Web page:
Think the price of stocks and bonds fluctuates wildly? Imagine the price of a genius composer's brand-new set of piano concertos.
Wishing not only to pay the bills but also to make a splash in his new home of Vienna, in 1782 Mozart offered for sale by subscription manuscript copies of the first three piano concertos (K. 413-415) he composed in Vienna.
In a letter of Dec. 28, 1782 to his father, Leopold Mozart, Wolfgang Mozart described these concertos as "a happy medium between what is too easy and too difficult; they are very brilliant, pleasing to the ear, natural, without being vapid." (The Letters of Mozart and His Family, trans. Emily Anderson). A few days later, on Jan. 4, Mozart wrote his father that the subscription price for the three concertos was four ducats - about US $1,500 in today's currency.
Evidently Leopold didn't think the subscription was such a good deal. On Jan. 22, Mozart wrote his father again saying, "You need have no fear that the three concertos are too dear. I think after all that I deserve a ducat for each concerto - and besides - I should like to know who could get them copied for a ducat!"
Less than a month later, Mozart found himself in dire straits. With his wife pregnant and their financial situation not improved, Mozart was now under threat of being sued for a payment an adversary thought was overdue. In a state of desperation, Mozart wrote his friend the Baroness von Waldstätten for a loan.
"At the moment, I cannot pay - not even half the sum," Mozart wrote. "If I could have foreseen that the subscriptions for my concertos would come in so slowly, I should have raised the money on a longer time-limit. I entreat your Ladyship for Heaven's sake to help me to keep my honor and my good name!"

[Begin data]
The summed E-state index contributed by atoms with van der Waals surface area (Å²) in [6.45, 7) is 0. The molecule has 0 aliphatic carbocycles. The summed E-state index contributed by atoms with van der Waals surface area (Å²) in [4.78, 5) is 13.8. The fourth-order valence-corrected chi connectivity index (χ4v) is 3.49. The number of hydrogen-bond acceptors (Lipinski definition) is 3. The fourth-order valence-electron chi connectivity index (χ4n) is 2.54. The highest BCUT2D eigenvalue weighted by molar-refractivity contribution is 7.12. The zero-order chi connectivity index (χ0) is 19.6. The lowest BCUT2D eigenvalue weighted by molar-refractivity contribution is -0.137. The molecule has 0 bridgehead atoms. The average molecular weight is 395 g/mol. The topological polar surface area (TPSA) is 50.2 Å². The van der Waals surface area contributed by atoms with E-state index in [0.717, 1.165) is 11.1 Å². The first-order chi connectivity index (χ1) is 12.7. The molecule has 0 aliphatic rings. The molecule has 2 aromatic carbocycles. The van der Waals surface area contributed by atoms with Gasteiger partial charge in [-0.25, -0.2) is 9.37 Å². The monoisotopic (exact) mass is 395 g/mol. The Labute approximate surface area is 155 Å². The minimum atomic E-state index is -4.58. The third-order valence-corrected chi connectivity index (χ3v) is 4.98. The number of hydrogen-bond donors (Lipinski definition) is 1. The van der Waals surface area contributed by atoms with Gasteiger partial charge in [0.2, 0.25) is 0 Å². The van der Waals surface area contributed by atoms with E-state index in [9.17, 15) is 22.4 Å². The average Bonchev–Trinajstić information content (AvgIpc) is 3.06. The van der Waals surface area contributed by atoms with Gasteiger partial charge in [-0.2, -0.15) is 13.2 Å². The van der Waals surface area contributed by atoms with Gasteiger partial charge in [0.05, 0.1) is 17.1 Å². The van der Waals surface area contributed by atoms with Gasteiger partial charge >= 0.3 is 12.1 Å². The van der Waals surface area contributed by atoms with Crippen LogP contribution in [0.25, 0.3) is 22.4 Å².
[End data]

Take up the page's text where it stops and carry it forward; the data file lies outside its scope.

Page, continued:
About three months later, in April 1783, the price on the concertos went up as Mozart offered them for publication. He wrote the Parisian publisher J.G. Sieber, "this letter is to inform you that I have three piano concertos ready ... Artaria wants to engrave them. But I give you, my friend, the first refusal. And in order to avoid delay I shall quote my lowest terms to you. If you give me thirty louis d'or for them (roughly, US $20,000 today) the matter is settled."
A year later, in April 1784, and wanting the concertos to bring in more cash, Leopold Mozart appealed to the big spenders. He sent presumably copies of the concertos and a few of his son's other works to his friend Sebastian Winter, the valet of the Prince von Fürstenburg, offering the concertos to the prince for the price of four ducats each, fully tripling the original subscription price.
Later that month, Leopold wrote Winter again, responding with no small degree of alarm to a letter in which Winter must have indicated that Leopold's package with the concertos had not reached him.
That parcel may well have gone into the great beyond, but evidently Mozart's bid to the Parisian publisher J.G. Sieber went nowhere - the Viennese publisher Artaria & Co. finally published the concertos in 1785.